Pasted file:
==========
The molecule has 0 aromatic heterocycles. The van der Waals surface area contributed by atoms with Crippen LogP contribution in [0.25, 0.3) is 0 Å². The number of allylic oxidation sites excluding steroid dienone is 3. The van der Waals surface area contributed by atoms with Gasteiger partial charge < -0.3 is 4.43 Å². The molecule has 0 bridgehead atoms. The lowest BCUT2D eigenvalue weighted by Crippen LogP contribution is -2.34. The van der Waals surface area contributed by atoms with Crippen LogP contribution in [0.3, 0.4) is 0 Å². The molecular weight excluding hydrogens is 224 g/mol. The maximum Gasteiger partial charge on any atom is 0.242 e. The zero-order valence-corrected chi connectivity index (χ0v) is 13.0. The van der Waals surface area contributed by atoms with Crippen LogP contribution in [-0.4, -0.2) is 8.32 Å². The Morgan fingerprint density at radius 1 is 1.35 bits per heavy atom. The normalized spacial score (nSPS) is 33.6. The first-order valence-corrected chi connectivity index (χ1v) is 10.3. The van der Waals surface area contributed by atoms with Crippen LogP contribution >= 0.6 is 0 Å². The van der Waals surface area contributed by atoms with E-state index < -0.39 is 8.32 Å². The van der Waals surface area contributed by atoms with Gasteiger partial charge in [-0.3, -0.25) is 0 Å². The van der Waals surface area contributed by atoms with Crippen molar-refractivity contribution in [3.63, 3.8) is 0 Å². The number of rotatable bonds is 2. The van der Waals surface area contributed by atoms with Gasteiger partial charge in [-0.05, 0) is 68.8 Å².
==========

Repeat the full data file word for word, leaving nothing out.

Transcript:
The molecule has 0 aromatic heterocycles. The van der Waals surface area contributed by atoms with Crippen LogP contribution in [0.25, 0.3) is 0 Å². The number of allylic oxidation sites excluding steroid dienone is 3. The van der Waals surface area contributed by atoms with Gasteiger partial charge < -0.3 is 4.43 Å². The molecule has 0 bridgehead atoms. The lowest BCUT2D eigenvalue weighted by Crippen LogP contribution is -2.34. The van der Waals surface area contributed by atoms with Crippen LogP contribution in [0.3, 0.4) is 0 Å². The molecular weight excluding hydrogens is 224 g/mol. The maximum Gasteiger partial charge on any atom is 0.242 e. The zero-order valence-corrected chi connectivity index (χ0v) is 13.0. The van der Waals surface area contributed by atoms with Crippen LogP contribution in [-0.4, -0.2) is 8.32 Å². The Morgan fingerprint density at radius 1 is 1.35 bits per heavy atom. The normalized spacial score (nSPS) is 33.6. The first-order valence-corrected chi connectivity index (χ1v) is 10.3. The van der Waals surface area contributed by atoms with Crippen LogP contribution >= 0.6 is 0 Å². The van der Waals surface area contributed by atoms with E-state index < -0.39 is 8.32 Å². The van der Waals surface area contributed by atoms with Gasteiger partial charge in [-0.3, -0.25) is 0 Å². The van der Waals surface area contributed by atoms with Crippen molar-refractivity contribution in [3.63, 3.8) is 0 Å². The number of rotatable bonds is 2. The van der Waals surface area contributed by atoms with Gasteiger partial charge in [-0.05, 0) is 68.8 Å².